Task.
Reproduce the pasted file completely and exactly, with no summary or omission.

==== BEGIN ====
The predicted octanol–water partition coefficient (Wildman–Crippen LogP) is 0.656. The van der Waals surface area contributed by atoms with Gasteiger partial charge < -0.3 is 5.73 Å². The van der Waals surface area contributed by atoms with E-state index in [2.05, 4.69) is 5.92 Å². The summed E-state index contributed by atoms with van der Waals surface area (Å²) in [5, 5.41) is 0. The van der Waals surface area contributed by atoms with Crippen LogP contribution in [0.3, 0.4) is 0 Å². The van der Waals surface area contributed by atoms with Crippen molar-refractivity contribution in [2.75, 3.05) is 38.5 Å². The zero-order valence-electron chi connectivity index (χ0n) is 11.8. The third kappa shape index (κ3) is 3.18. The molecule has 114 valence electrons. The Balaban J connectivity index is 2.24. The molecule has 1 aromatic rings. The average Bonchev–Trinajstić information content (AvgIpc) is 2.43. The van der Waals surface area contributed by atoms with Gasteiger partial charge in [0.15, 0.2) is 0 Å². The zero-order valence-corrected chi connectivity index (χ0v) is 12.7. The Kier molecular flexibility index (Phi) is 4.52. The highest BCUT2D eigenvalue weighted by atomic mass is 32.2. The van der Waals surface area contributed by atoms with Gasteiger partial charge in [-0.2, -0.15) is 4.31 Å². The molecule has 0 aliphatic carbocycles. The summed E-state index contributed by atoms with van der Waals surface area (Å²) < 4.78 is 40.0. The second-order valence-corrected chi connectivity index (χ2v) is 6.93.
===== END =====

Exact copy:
The predicted octanol–water partition coefficient (Wildman–Crippen LogP) is 0.656. The van der Waals surface area contributed by atoms with Gasteiger partial charge < -0.3 is 5.73 Å². The van der Waals surface area contributed by atoms with E-state index in [2.05, 4.69) is 5.92 Å². The summed E-state index contributed by atoms with van der Waals surface area (Å²) in [5, 5.41) is 0. The van der Waals surface area contributed by atoms with Crippen LogP contribution in [0.3, 0.4) is 0 Å². The van der Waals surface area contributed by atoms with Crippen molar-refractivity contribution in [2.75, 3.05) is 38.5 Å². The zero-order valence-electron chi connectivity index (χ0n) is 11.8. The third kappa shape index (κ3) is 3.18. The molecule has 114 valence electrons. The Balaban J connectivity index is 2.24. The molecule has 1 aromatic rings. The average Bonchev–Trinajstić information content (AvgIpc) is 2.43. The van der Waals surface area contributed by atoms with Gasteiger partial charge in [0.15, 0.2) is 0 Å². The zero-order valence-corrected chi connectivity index (χ0v) is 12.7. The Kier molecular flexibility index (Phi) is 4.52. The highest BCUT2D eigenvalue weighted by atomic mass is 32.2. The van der Waals surface area contributed by atoms with Gasteiger partial charge in [-0.2, -0.15) is 4.31 Å². The molecule has 0 aliphatic carbocycles. The summed E-state index contributed by atoms with van der Waals surface area (Å²) < 4.78 is 40.0. The second-order valence-corrected chi connectivity index (χ2v) is 6.93.